About the Author
Rudy Delson, a “recovering lawyer,” quit his job on the eve of his 30th birthday to write this, his first novel. He was raised in San Jose, graduated from Stanford, and currently lives in Brooklyn. Film rights were acquired by Scott Rudin; translation rights have sold in 5 countries so far.
1. On page 1, Delson writes, “This comedy has five unequal parts.” Do you consider this novel a comedy? Comedy is a term more often associated with the theatrical arts. In what ways is Maynard & Jennica more like a play than a novel?
2. Part one, though “quite brief and purely introductory”, is a presage for some upcoming revelations. At what later points in the book do these events signal their significance?
3. “Prevailing wisdom has it that there is something exceptional about New York, some ineffable spirit to Manhattan Island, an esprit de pays…The esprit de pays is the notion that Manhattan cannot be improved upon” (p. 54). Do Maynard and Jennica feel this esprit de pays? What does the term mean to you, in terms of thinking about Manhattan? Explore how the city of New York becomes its own character in the book.
4. James Cleveland describes Maynard as looking like “the geezer who sits all on his own at church and who thinks he behaves better than everyone else and who stares at you and your sister to let you know it” (p. 19), while Nadine Hanamoto says he is “a handsome guy. Very tall, big brown eyes…extremely polite, and just sort of…cheerful” (p. 291). What do some of the other characters think of Maynard? How do you account for these opposing views? What is your impression of Maynard?
5. Everyone in this novel, even minor characters, birds, and the long deceased, has an opinion and gets their say. What affect does this have on your reading? How does it help, or hinder, your understanding of the two main characters?
6. Maynard lives his life according to his idea of dignity. What does it mean to be dignified? In what ways does Maynard succeed or fail? At one point Gran Rose says to him, “I think dignity
7. Jennica, meanwhile, wants to live an illustrious life. (“She refused to apply to Berkeley. It wasn’t illustrious enough” (p. 75).) What do you think Jennica really wants? How does Jennica’s search for the illustrious and Maynard’s strivings to be dignified complement each other?
8. The first time Maynard and Jennica meet is on the subway. Maynard is immediately smitten, but the event leaves little impression on Jennica. Why, then, does Jennica find Maynard so attractive the second time they meet at a showing of Maynard’s film? Jennica’s friend says of Jennica, “Once she actually finds herself involved with [a guy], her instinct, sooner or later, is to run away, because the reality is different from what she had imagined” (p. 101). Who is Jennica running away from when she meets Maynard? Why doesn’t she run away from Maynard—or does she?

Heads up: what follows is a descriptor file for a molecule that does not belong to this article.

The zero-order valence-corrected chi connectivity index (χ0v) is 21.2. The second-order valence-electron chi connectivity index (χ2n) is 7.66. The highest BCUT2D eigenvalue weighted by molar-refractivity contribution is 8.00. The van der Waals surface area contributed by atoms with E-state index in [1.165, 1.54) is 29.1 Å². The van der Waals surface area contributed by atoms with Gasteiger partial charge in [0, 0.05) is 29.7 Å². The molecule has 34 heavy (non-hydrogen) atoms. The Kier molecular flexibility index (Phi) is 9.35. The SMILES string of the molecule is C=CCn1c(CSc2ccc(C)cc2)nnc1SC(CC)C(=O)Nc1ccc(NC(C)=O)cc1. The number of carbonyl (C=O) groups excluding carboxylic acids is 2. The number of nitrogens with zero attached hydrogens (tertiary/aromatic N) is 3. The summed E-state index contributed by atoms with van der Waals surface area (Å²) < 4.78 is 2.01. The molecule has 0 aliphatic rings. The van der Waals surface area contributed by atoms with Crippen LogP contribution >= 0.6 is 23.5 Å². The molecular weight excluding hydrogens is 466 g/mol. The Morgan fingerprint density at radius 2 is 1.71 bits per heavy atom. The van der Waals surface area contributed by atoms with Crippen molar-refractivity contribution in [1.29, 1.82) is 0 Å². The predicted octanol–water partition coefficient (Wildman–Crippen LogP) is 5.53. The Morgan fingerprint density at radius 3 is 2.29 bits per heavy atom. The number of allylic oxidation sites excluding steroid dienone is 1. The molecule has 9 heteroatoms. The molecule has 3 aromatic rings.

9. Maynard is arrested for poisoning trees in the park across the street from his apartment building. Why isn’t he more concerned about the possibility of going to jail? Why does he do it in the first place and how does he get out of it?
10. Puppy Jones is the artist who uses samples of Maynard’s piano music in his hit song “Prime Time” (p. 146). What is his song about? Why does it become so unpopular after 9/11?
11. “Patriotism is always in such—bad taste” (p. 167). And so begins Maynard’s “unacceptable” response to the events of September 11. How did Maynard’s words make you feel? Could you find any truth in what he said? Why do you think Maynard reacted this way?
12. After 9/11, Maynard takes umbrage with the nation’s response “We are all New Yorkers now” by saying, “I don’t want your solidarity, I want my towers back—to block off my view of America” (p. 172). Maynard is a New Yorker and Jennica is a New York transplant. Does this have anything to do with their different responses? How else does this difference affect their view of New York, both before and after 9/11?
13. A number of different arguments take place at the Gogarty cabin on the 17th of September, 2001. What are they each about? What is the argument between Maynard and Jennica about on the surface, and what do you think they’re really fighting about?
14. Maynard’s mother calls her son “Manny,” Jennica calls him “Arnie,” Ana calls him “Gogi.” Why do they all have different names for him? Maynard responds, “Why can no one call me by my given name?” (p. 184). Why does no one calls him Maynard?
15. “Jennica earnestly believes that things happen to her for a reason. She likes nothing so much as—an explanation. She loves to feel—gah!—a plot!” (p. 281). What other romantic beliefs does Jennica hold? How does Maynard, as Jennica says, solve the “Jennica Green marriage problem” (p. 160)?
16. The details of Ana Kaganova’s life come out slowly over the course of the novel. Who is she and where does she really come from? What lies does she tell? Do you consider her a villain?
17. Why does Jennica cheat on Maynard with George Hanamoto? Were you surprised? How do Maynard and Jennica win each other back after these events?
18. At the beginning of the novel, Gabe Green (Jennica’s younger brother) says about Jennica, “She’s only happy because she’s unhappy…Jennica can’t live in California, because she thinks that successful people only live in New York” (p. 48). What changes that allows Jennica to move back to California at the end of the book? What is her idea of success?